1. Back in the late 90’s I had a XT Clone 8088 and came across an IDE/Floppy Controller that worked with a 8Bit ISA BUS but only limited it to a single IDE when used on a 8Bit ISA BUS. Anyway, I tossed in a Creative IDE 2x Optical and with a Bootdisk I was able to play Audio CDs. The Software ran super slow but once the CD started it was fine. I had to use External Speakers on the Headphone Jack on the Drive. Didn’t work well reading Files.

  9. Is the conversion from spdif to i2c to analog even necessary? Not to mention the drive likely already has a 4 pin analog output right next to the spdif. I find it hard to believe considering how long spdif has been around there isn’t some purpose built 8 or 16pin dip package that can’t directly take an spdif stream to analog. After some googling, the chip on the bottom side of this device seems to do just that

  10. Pretty cool. I’d like to see something with more control over the drive. Years ago I wanted to see if I could make a CD drive run faster than its max RPM and for sustained time to see if I could replicate the exploding disk tales we have all heard. I also wanted to see if I could have manual control over a DVD burners laser to do a constant burn on the disk. I was looking at making graphene by using a laser to burn graphene oxide or sucrose with the spirals in the disk causing it to burn a single long string.

    1. Probably already drives out there on ebay capable of fine control of the laser. How open the APIs are for this control is unknown. There were two types of “label burning” tech back in the day. One of them used a proprietary disc with a thermal sensitive layer on the label side. Think thermal receipt paper. Once you burned your data, you’d flip the disc over and then “burn” the label. This was god aughful slow, something like 15-30min to burn a full disc label. This was b/w only, but you could burn the label time successive times to make it darker, or if you were creative with your label design create a grayscale image by only reburning parts of the label that needed to be darker. The other one burned a label on the data side of any disc. Though to do this you couldn’t use the entire data side of the disc. So if you burned something like 200MB of data to a CD, you could then “label” the unused data portion of the disc. These wern’t the easiest to read the label due to needing the light to hit the disc just right to read it.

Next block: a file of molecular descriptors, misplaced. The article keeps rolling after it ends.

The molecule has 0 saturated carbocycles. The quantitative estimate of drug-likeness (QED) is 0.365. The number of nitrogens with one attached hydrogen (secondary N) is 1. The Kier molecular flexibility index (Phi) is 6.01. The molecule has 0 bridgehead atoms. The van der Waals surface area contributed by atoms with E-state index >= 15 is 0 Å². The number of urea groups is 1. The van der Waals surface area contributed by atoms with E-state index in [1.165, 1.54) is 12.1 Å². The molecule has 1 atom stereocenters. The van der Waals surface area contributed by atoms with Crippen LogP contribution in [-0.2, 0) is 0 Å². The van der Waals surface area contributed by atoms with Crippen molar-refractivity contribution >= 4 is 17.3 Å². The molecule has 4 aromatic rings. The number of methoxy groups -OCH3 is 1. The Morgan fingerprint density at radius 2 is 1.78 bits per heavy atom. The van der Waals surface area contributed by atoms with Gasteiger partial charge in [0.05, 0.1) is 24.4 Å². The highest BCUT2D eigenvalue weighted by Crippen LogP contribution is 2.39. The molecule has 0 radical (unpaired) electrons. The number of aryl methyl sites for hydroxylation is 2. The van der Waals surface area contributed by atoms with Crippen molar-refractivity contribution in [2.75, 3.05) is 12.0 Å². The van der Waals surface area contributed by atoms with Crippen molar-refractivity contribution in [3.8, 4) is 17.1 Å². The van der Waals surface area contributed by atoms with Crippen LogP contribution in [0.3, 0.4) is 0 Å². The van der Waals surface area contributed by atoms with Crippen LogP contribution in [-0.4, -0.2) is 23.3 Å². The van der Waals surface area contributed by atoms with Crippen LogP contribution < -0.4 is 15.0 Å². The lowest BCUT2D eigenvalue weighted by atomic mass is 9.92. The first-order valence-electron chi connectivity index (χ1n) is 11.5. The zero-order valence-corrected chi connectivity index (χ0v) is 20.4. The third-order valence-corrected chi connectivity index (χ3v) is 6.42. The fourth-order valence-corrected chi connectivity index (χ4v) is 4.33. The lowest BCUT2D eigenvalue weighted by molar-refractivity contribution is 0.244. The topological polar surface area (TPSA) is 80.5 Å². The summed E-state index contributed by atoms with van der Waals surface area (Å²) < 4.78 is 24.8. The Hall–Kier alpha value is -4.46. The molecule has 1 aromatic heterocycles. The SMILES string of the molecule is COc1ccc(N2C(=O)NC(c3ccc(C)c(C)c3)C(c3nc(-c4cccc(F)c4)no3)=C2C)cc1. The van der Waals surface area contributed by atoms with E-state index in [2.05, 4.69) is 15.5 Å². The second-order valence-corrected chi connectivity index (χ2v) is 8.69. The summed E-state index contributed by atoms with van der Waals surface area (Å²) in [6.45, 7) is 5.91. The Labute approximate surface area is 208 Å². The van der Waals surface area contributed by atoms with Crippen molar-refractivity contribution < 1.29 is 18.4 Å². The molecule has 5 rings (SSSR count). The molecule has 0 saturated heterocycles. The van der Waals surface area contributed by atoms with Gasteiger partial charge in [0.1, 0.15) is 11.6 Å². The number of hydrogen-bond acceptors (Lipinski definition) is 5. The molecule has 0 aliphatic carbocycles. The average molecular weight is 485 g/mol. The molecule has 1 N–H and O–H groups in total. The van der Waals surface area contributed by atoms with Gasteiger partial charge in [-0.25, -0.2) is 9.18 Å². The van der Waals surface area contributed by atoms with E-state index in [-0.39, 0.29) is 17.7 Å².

1. Yep, that would have been Lightscribe and Labelflash for the label surface and DiskT@2 for the data side. Both required special disks. Funnily enough Wikipedia has updated some of it’s pages and there was another one I didn’t know about, Labeltag. It might just do what I wanted.